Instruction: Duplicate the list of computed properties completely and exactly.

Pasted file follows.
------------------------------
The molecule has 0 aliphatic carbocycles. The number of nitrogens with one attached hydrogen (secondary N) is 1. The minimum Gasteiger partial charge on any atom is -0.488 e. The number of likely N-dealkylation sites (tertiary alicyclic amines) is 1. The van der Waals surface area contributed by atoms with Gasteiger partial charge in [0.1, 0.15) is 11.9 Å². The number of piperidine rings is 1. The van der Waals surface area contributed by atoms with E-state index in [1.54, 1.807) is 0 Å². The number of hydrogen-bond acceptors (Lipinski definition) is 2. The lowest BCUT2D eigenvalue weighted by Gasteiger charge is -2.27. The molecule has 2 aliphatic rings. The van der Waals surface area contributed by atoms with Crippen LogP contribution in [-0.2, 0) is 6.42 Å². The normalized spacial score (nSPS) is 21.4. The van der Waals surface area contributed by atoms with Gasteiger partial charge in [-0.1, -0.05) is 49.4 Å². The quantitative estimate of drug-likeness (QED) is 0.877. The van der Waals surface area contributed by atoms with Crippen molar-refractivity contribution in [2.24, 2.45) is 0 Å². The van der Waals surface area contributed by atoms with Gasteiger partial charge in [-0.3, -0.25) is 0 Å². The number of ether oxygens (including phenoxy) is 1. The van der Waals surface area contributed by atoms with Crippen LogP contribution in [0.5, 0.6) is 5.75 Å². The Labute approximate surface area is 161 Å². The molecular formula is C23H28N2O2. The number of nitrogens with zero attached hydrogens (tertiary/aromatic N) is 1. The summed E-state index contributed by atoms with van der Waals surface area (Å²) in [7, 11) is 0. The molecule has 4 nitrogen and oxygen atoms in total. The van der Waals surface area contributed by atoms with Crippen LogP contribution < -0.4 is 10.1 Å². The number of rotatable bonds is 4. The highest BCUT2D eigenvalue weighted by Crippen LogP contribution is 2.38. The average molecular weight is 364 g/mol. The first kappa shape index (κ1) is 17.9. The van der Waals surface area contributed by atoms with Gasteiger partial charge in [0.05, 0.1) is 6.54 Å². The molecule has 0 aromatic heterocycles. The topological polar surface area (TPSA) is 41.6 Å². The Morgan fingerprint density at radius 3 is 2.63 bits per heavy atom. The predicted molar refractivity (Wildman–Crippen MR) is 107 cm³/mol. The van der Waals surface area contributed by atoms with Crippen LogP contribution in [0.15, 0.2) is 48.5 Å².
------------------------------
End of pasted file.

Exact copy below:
The molecule has 0 aliphatic carbocycles. The number of nitrogens with one attached hydrogen (secondary N) is 1. The minimum Gasteiger partial charge on any atom is -0.488 e. The number of likely N-dealkylation sites (tertiary alicyclic amines) is 1. The van der Waals surface area contributed by atoms with Gasteiger partial charge in [0.1, 0.15) is 11.9 Å². The number of piperidine rings is 1. The van der Waals surface area contributed by atoms with E-state index in [1.54, 1.807) is 0 Å². The number of hydrogen-bond acceptors (Lipinski definition) is 2. The lowest BCUT2D eigenvalue weighted by Gasteiger charge is -2.27. The molecule has 2 aliphatic rings. The van der Waals surface area contributed by atoms with Crippen LogP contribution in [-0.2, 0) is 6.42 Å². The normalized spacial score (nSPS) is 21.4. The van der Waals surface area contributed by atoms with Gasteiger partial charge in [-0.1, -0.05) is 49.4 Å². The quantitative estimate of drug-likeness (QED) is 0.877. The van der Waals surface area contributed by atoms with Crippen molar-refractivity contribution in [2.24, 2.45) is 0 Å². The van der Waals surface area contributed by atoms with Gasteiger partial charge in [-0.3, -0.25) is 0 Å². The number of ether oxygens (including phenoxy) is 1. The van der Waals surface area contributed by atoms with Crippen LogP contribution in [0.5, 0.6) is 5.75 Å². The Labute approximate surface area is 161 Å². The molecular formula is C23H28N2O2. The number of nitrogens with zero attached hydrogens (tertiary/aromatic N) is 1. The summed E-state index contributed by atoms with van der Waals surface area (Å²) in [7, 11) is 0. The molecule has 4 nitrogen and oxygen atoms in total. The van der Waals surface area contributed by atoms with Crippen LogP contribution < -0.4 is 10.1 Å². The number of rotatable bonds is 4. The highest BCUT2D eigenvalue weighted by Crippen LogP contribution is 2.38. The average molecular weight is 364 g/mol. The first kappa shape index (κ1) is 17.9. The van der Waals surface area contributed by atoms with Gasteiger partial charge in [0.05, 0.1) is 6.54 Å². The molecule has 0 aromatic heterocycles. The topological polar surface area (TPSA) is 41.6 Å². The Morgan fingerprint density at radius 3 is 2.63 bits per heavy atom. The predicted molar refractivity (Wildman–Crippen MR) is 107 cm³/mol. The van der Waals surface area contributed by atoms with Crippen LogP contribution in [0.15, 0.2) is 48.5 Å².